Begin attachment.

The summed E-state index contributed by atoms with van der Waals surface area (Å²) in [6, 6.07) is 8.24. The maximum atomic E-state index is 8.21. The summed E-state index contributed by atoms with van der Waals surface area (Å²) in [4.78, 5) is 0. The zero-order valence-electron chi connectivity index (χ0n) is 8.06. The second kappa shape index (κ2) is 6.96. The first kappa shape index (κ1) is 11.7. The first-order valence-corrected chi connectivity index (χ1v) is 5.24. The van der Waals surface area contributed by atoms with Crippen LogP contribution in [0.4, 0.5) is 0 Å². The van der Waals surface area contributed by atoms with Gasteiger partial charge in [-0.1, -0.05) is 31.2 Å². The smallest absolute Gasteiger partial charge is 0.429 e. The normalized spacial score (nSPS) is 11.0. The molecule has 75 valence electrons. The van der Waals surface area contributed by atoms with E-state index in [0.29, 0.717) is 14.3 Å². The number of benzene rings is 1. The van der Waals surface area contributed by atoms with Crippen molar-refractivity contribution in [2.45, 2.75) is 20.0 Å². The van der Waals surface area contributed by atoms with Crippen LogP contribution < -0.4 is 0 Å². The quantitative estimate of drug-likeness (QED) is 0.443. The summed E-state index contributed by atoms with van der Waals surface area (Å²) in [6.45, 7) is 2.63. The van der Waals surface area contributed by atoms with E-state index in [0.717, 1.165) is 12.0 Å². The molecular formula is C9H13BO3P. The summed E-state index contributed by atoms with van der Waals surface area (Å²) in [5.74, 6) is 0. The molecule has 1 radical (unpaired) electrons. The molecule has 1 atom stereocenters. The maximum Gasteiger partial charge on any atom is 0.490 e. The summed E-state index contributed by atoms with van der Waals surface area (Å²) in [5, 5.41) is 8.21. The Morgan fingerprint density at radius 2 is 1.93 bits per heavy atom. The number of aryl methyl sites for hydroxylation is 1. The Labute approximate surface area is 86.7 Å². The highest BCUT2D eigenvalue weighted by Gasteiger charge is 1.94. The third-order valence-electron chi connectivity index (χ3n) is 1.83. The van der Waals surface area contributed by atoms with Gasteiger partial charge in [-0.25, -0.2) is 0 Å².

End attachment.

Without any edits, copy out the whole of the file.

The summed E-state index contributed by atoms with van der Waals surface area (Å²) in [6, 6.07) is 8.24. The maximum atomic E-state index is 8.21. The summed E-state index contributed by atoms with van der Waals surface area (Å²) in [4.78, 5) is 0. The zero-order valence-electron chi connectivity index (χ0n) is 8.06. The second kappa shape index (κ2) is 6.96. The first kappa shape index (κ1) is 11.7. The first-order valence-corrected chi connectivity index (χ1v) is 5.24. The van der Waals surface area contributed by atoms with Crippen LogP contribution in [0.4, 0.5) is 0 Å². The van der Waals surface area contributed by atoms with Gasteiger partial charge in [-0.1, -0.05) is 31.2 Å². The smallest absolute Gasteiger partial charge is 0.429 e. The normalized spacial score (nSPS) is 11.0. The molecule has 75 valence electrons. The van der Waals surface area contributed by atoms with E-state index in [0.29, 0.717) is 14.3 Å². The number of benzene rings is 1. The van der Waals surface area contributed by atoms with Crippen molar-refractivity contribution in [2.45, 2.75) is 20.0 Å². The van der Waals surface area contributed by atoms with Crippen LogP contribution < -0.4 is 0 Å². The quantitative estimate of drug-likeness (QED) is 0.443. The summed E-state index contributed by atoms with van der Waals surface area (Å²) in [6.45, 7) is 2.63. The van der Waals surface area contributed by atoms with E-state index in [0.717, 1.165) is 12.0 Å². The molecular formula is C9H13BO3P. The summed E-state index contributed by atoms with van der Waals surface area (Å²) in [5.74, 6) is 0. The molecule has 1 radical (unpaired) electrons. The molecule has 1 atom stereocenters. The maximum Gasteiger partial charge on any atom is 0.490 e. The summed E-state index contributed by atoms with van der Waals surface area (Å²) in [5, 5.41) is 8.21. The Morgan fingerprint density at radius 2 is 1.93 bits per heavy atom. The number of aryl methyl sites for hydroxylation is 1. The Labute approximate surface area is 86.7 Å². The highest BCUT2D eigenvalue weighted by Gasteiger charge is 1.94. The third-order valence-electron chi connectivity index (χ3n) is 1.83. The van der Waals surface area contributed by atoms with Gasteiger partial charge in [-0.25, -0.2) is 0 Å².